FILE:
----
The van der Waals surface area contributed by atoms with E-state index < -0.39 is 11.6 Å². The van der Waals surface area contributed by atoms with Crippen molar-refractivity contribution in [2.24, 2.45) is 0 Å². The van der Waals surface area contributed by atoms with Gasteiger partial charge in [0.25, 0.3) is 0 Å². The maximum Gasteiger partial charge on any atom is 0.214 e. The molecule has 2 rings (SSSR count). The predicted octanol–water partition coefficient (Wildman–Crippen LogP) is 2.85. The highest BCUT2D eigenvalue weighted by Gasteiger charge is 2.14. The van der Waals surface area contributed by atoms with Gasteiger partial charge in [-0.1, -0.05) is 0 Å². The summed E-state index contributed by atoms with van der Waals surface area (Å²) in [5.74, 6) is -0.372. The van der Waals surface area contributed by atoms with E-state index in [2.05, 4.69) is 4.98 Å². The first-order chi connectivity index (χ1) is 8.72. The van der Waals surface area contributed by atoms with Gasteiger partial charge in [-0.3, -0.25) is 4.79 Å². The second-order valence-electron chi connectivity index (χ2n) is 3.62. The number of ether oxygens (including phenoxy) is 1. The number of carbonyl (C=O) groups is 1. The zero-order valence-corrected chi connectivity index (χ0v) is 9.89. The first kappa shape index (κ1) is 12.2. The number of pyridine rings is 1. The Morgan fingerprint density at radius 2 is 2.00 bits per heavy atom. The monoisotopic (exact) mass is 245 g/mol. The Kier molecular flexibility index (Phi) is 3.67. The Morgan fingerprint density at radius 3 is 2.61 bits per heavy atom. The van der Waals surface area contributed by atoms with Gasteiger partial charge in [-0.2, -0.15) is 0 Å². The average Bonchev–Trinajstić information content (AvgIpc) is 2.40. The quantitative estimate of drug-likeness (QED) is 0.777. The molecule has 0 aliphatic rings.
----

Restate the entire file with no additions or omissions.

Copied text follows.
The van der Waals surface area contributed by atoms with E-state index < -0.39 is 11.6 Å². The van der Waals surface area contributed by atoms with Crippen molar-refractivity contribution in [2.24, 2.45) is 0 Å². The van der Waals surface area contributed by atoms with Gasteiger partial charge in [0.25, 0.3) is 0 Å². The maximum Gasteiger partial charge on any atom is 0.214 e. The molecule has 2 rings (SSSR count). The predicted octanol–water partition coefficient (Wildman–Crippen LogP) is 2.85. The highest BCUT2D eigenvalue weighted by Gasteiger charge is 2.14. The van der Waals surface area contributed by atoms with Gasteiger partial charge in [-0.1, -0.05) is 0 Å². The summed E-state index contributed by atoms with van der Waals surface area (Å²) in [5.74, 6) is -0.372. The van der Waals surface area contributed by atoms with E-state index in [2.05, 4.69) is 4.98 Å². The first-order chi connectivity index (χ1) is 8.72. The van der Waals surface area contributed by atoms with Gasteiger partial charge in [-0.3, -0.25) is 4.79 Å². The second-order valence-electron chi connectivity index (χ2n) is 3.62. The number of ether oxygens (including phenoxy) is 1. The number of carbonyl (C=O) groups is 1. The zero-order valence-corrected chi connectivity index (χ0v) is 9.89. The first kappa shape index (κ1) is 12.2. The number of pyridine rings is 1. The Morgan fingerprint density at radius 2 is 2.00 bits per heavy atom. The monoisotopic (exact) mass is 245 g/mol. The Kier molecular flexibility index (Phi) is 3.67. The Morgan fingerprint density at radius 3 is 2.61 bits per heavy atom. The van der Waals surface area contributed by atoms with Gasteiger partial charge in [-0.2, -0.15) is 0 Å². The average Bonchev–Trinajstić information content (AvgIpc) is 2.40. The quantitative estimate of drug-likeness (QED) is 0.777. The molecule has 0 aliphatic rings.